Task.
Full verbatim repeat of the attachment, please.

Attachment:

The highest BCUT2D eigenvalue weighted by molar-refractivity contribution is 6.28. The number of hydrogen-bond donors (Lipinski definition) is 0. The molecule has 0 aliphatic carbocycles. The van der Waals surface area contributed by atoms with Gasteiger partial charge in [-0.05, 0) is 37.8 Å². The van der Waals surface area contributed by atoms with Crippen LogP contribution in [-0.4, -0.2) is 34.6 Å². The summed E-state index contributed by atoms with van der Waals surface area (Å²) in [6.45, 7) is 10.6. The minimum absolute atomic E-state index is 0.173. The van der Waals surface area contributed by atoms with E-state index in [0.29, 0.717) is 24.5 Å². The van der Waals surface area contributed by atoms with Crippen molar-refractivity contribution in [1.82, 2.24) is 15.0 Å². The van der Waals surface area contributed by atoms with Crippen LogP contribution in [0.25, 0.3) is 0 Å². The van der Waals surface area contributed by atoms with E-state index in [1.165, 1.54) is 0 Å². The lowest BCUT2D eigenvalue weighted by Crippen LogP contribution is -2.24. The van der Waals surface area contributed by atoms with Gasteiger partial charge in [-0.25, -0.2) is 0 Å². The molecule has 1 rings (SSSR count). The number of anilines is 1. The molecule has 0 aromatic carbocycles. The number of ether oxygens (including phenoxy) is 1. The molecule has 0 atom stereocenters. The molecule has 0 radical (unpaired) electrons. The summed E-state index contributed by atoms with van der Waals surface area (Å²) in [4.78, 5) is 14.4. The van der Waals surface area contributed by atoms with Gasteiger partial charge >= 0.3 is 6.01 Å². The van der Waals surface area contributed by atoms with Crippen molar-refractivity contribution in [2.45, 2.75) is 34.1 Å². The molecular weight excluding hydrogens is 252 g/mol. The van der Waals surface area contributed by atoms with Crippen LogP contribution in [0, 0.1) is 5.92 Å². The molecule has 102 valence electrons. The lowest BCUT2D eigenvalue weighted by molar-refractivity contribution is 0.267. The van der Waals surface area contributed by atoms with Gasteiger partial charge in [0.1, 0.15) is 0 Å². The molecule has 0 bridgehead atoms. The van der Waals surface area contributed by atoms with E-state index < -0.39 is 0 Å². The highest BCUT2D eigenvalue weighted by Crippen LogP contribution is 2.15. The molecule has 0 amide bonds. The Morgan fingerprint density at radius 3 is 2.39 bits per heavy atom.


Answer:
The highest BCUT2D eigenvalue weighted by molar-refractivity contribution is 6.28. The number of hydrogen-bond donors (Lipinski definition) is 0. The molecule has 0 aliphatic carbocycles. The van der Waals surface area contributed by atoms with Gasteiger partial charge in [-0.05, 0) is 37.8 Å². The van der Waals surface area contributed by atoms with Crippen LogP contribution in [-0.4, -0.2) is 34.6 Å². The summed E-state index contributed by atoms with van der Waals surface area (Å²) in [6.45, 7) is 10.6. The minimum absolute atomic E-state index is 0.173. The van der Waals surface area contributed by atoms with E-state index in [0.29, 0.717) is 24.5 Å². The van der Waals surface area contributed by atoms with Crippen molar-refractivity contribution in [1.82, 2.24) is 15.0 Å². The van der Waals surface area contributed by atoms with Crippen LogP contribution in [0.25, 0.3) is 0 Å². The van der Waals surface area contributed by atoms with E-state index in [1.165, 1.54) is 0 Å². The lowest BCUT2D eigenvalue weighted by Crippen LogP contribution is -2.24. The van der Waals surface area contributed by atoms with Gasteiger partial charge in [-0.25, -0.2) is 0 Å². The molecule has 1 rings (SSSR count). The number of anilines is 1. The molecule has 0 aromatic carbocycles. The number of ether oxygens (including phenoxy) is 1. The molecule has 0 atom stereocenters. The molecule has 0 radical (unpaired) electrons. The summed E-state index contributed by atoms with van der Waals surface area (Å²) in [4.78, 5) is 14.4. The van der Waals surface area contributed by atoms with Gasteiger partial charge >= 0.3 is 6.01 Å². The van der Waals surface area contributed by atoms with Crippen molar-refractivity contribution in [2.45, 2.75) is 34.1 Å². The molecular weight excluding hydrogens is 252 g/mol. The van der Waals surface area contributed by atoms with Crippen LogP contribution in [0, 0.1) is 5.92 Å². The molecule has 102 valence electrons. The lowest BCUT2D eigenvalue weighted by molar-refractivity contribution is 0.267. The van der Waals surface area contributed by atoms with Gasteiger partial charge in [0.1, 0.15) is 0 Å². The molecule has 0 bridgehead atoms. The van der Waals surface area contributed by atoms with E-state index < -0.39 is 0 Å². The highest BCUT2D eigenvalue weighted by Crippen LogP contribution is 2.15. The molecule has 0 amide bonds. The Morgan fingerprint density at radius 3 is 2.39 bits per heavy atom.